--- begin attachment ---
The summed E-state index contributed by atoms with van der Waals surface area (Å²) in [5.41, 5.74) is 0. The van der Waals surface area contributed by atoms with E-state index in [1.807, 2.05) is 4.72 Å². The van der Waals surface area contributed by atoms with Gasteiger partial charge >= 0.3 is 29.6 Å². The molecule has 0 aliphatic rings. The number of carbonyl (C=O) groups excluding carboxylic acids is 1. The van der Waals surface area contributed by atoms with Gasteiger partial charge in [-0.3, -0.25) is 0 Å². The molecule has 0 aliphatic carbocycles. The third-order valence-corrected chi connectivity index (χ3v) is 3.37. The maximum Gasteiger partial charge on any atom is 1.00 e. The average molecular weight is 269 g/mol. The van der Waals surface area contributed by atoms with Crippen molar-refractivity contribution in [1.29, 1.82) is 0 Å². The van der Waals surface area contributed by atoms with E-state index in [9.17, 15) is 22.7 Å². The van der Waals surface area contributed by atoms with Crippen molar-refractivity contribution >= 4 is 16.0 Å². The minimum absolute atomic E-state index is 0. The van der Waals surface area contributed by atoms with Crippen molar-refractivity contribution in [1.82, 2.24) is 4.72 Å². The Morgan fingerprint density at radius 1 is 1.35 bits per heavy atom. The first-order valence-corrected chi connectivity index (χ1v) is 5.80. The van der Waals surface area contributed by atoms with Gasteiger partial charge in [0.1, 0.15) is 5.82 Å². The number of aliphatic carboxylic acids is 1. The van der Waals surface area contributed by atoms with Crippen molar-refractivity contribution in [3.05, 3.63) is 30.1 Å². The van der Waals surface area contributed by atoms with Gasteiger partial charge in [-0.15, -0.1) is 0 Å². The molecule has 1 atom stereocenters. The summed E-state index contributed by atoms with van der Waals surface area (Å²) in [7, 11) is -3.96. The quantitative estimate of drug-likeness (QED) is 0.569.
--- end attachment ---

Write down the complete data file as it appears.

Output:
The summed E-state index contributed by atoms with van der Waals surface area (Å²) in [5.41, 5.74) is 0. The van der Waals surface area contributed by atoms with E-state index in [1.807, 2.05) is 4.72 Å². The van der Waals surface area contributed by atoms with Gasteiger partial charge >= 0.3 is 29.6 Å². The molecule has 0 aliphatic rings. The number of carbonyl (C=O) groups excluding carboxylic acids is 1. The van der Waals surface area contributed by atoms with Gasteiger partial charge in [-0.3, -0.25) is 0 Å². The molecule has 0 aliphatic carbocycles. The third-order valence-corrected chi connectivity index (χ3v) is 3.37. The maximum Gasteiger partial charge on any atom is 1.00 e. The average molecular weight is 269 g/mol. The van der Waals surface area contributed by atoms with Crippen molar-refractivity contribution in [1.29, 1.82) is 0 Å². The van der Waals surface area contributed by atoms with E-state index in [9.17, 15) is 22.7 Å². The van der Waals surface area contributed by atoms with Crippen molar-refractivity contribution >= 4 is 16.0 Å². The minimum absolute atomic E-state index is 0. The van der Waals surface area contributed by atoms with Crippen molar-refractivity contribution in [1.82, 2.24) is 4.72 Å². The Morgan fingerprint density at radius 1 is 1.35 bits per heavy atom. The first-order valence-corrected chi connectivity index (χ1v) is 5.80. The van der Waals surface area contributed by atoms with Gasteiger partial charge in [0.1, 0.15) is 5.82 Å². The number of aliphatic carboxylic acids is 1. The van der Waals surface area contributed by atoms with Crippen molar-refractivity contribution in [3.05, 3.63) is 30.1 Å². The van der Waals surface area contributed by atoms with Gasteiger partial charge in [-0.15, -0.1) is 0 Å². The molecule has 1 atom stereocenters. The summed E-state index contributed by atoms with van der Waals surface area (Å²) in [7, 11) is -3.96. The quantitative estimate of drug-likeness (QED) is 0.569.